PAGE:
Recovery of Airway Cilia Following Lung Transplant

R. Suryadinata, K. Levin, L. Holsworth, M. Paraskeva, P. J. Robinson

Research output: Contribution to journalMeeting Abstractpeer-review


PURPOSE: Cilia are microscopic hair-like structures that line the surface of epithelial cells throughout the entire respiratory system, from nasal passages to terminal bronchioles. Cilia protect the airways and lungs from infections and damage through coordinated beating, which help clear debris and microorganisms. Following lung transplantation, cilia beat pattern (CBP) and frequency (CBF) can be compromised, which could potentially impair overall airway clearance, thereby contributing to increased respiratory infections. This study describes cilia recovery following lung transplantation. METHODS: Patients were recruited following lung transplantation at the Alfred Hospital, Melbourne. Assessment for cilia function was performed at 3 intervals post-transplant, as per usual clinical practice; 6 weeks, 12 weeks and 6 months. Brush samples were taken for each patient at each interval from both the upper airway (inferior nasal turbinate, patient's native cilia) and the lower airway (right or left lower lobe, donor's cilia). Samples were analysed for both CBP and CBF. Ciliated cells were analysed at 500 frames per second (fps) using high speed video microscopy. RESULTS: At time of writing, 16 patients were enrolled in the study, with enrollment ongoing. Bilateral lung transplant = 13, single lung transplant = 3. Transplant indication was varied. At 6 weeks post-transplant, the lower airways cilia beat 2.6 Hz slower than the upper airways cilia (4.88 ± 2.09 Hz vs. 7.48 ± 2.23 Hz, respectively). The lower airways cilia beat patterns were generally reduced in beating amplitude, with the appearance of ineffective clearance of debris in several patients. At 12 weeks post-transplant, the lower airways cilia showed recovery in CBF, with the overall difference between nasal and bronchial CBF reduced to 1.2 Hz (6.01 ± 1.38 Hz vs. 7.19 ± 1.07 Hz). The cilia beating pattern had also improved by 12 weeks, with more efficient clearance seen. In patients with complete data to 6 months, further improvement of lower airways CBF was seen. CONCLUSION: Following lung transplantation, donor cilia display reduced CBF and ineffective CBP when compared with the recipient's native cilia. This difference continues to improve up to and beyond 12 weeks post-transplant.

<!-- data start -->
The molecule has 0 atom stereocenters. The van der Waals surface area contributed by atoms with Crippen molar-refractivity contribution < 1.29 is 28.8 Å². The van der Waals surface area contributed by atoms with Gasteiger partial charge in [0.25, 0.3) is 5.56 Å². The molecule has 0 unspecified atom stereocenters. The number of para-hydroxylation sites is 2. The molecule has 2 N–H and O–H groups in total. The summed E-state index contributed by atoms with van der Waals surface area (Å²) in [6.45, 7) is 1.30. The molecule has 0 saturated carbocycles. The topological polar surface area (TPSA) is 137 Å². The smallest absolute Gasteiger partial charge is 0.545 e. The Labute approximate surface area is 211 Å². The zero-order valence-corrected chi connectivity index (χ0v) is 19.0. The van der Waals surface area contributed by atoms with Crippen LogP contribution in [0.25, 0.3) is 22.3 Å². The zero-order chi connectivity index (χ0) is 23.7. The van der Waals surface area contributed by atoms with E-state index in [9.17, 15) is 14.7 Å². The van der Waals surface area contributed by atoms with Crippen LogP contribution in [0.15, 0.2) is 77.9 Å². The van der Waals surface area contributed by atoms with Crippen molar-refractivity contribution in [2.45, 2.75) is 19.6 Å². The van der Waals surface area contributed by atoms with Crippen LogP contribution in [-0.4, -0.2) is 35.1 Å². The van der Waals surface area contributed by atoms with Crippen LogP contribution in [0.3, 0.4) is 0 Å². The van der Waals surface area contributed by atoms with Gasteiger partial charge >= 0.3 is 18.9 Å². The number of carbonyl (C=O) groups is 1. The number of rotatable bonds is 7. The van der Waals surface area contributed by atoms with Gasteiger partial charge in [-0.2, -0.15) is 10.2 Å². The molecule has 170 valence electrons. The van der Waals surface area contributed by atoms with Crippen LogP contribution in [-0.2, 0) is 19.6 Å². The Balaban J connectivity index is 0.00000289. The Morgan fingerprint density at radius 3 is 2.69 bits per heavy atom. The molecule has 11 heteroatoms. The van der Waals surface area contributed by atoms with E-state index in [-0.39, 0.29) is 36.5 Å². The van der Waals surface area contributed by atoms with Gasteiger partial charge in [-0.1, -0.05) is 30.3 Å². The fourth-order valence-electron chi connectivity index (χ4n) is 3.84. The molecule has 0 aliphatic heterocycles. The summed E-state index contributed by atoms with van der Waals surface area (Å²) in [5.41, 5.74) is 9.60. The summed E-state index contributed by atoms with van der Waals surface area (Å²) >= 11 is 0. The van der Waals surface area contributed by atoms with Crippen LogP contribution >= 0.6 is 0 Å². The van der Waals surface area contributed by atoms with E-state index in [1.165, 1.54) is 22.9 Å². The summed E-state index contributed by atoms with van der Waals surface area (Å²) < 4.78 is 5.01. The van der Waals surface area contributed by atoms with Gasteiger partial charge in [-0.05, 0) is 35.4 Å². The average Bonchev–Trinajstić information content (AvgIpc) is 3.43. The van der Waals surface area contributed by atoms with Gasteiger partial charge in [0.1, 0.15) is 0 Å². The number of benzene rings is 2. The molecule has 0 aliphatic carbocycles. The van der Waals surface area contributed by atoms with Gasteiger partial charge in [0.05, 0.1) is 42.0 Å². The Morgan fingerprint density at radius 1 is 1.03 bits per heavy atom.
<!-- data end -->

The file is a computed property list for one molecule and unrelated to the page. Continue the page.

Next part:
Original languageEnglish
Article number286
Pages (from-to)S125
Number of pages1
JournalThe Journal of Heart and Lung Transplantation
Issue number4
Publication statusPublished - Apr 2020
Externally publishedYes
EventAnnual Meeting and Scientific Sessions of the International-Society-for-Heart-and-Lung-Transplantation 2020 - Montreal, Canada
Duration: 22 Apr 202025 Apr 2020
Conference number: 40th

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